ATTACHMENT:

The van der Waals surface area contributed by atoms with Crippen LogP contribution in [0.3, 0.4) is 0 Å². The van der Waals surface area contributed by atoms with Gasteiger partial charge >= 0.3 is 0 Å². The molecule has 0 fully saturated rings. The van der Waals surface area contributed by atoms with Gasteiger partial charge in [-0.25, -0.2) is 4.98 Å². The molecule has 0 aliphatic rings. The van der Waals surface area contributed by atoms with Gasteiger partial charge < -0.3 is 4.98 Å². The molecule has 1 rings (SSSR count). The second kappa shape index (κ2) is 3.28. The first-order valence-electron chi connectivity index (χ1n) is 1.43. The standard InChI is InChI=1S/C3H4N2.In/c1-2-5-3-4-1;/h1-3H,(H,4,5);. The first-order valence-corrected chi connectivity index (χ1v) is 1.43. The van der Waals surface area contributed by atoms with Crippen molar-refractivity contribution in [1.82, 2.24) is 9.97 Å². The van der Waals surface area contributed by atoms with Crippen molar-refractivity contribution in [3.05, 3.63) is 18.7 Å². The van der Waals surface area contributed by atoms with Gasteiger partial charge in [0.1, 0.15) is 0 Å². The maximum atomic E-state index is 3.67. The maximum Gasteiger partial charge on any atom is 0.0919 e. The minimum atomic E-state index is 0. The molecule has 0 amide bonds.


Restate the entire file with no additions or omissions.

The van der Waals surface area contributed by atoms with Crippen LogP contribution in [0.3, 0.4) is 0 Å². The van der Waals surface area contributed by atoms with Gasteiger partial charge >= 0.3 is 0 Å². The molecule has 0 fully saturated rings. The van der Waals surface area contributed by atoms with Gasteiger partial charge in [-0.25, -0.2) is 4.98 Å². The molecule has 0 aliphatic rings. The van der Waals surface area contributed by atoms with Gasteiger partial charge < -0.3 is 4.98 Å². The molecule has 1 rings (SSSR count). The second kappa shape index (κ2) is 3.28. The first-order valence-electron chi connectivity index (χ1n) is 1.43. The standard InChI is InChI=1S/C3H4N2.In/c1-2-5-3-4-1;/h1-3H,(H,4,5);. The first-order valence-corrected chi connectivity index (χ1v) is 1.43. The van der Waals surface area contributed by atoms with Crippen molar-refractivity contribution in [1.82, 2.24) is 9.97 Å². The van der Waals surface area contributed by atoms with Crippen molar-refractivity contribution in [3.05, 3.63) is 18.7 Å². The van der Waals surface area contributed by atoms with Gasteiger partial charge in [0.1, 0.15) is 0 Å². The maximum atomic E-state index is 3.67. The maximum Gasteiger partial charge on any atom is 0.0919 e. The minimum atomic E-state index is 0. The molecule has 0 amide bonds.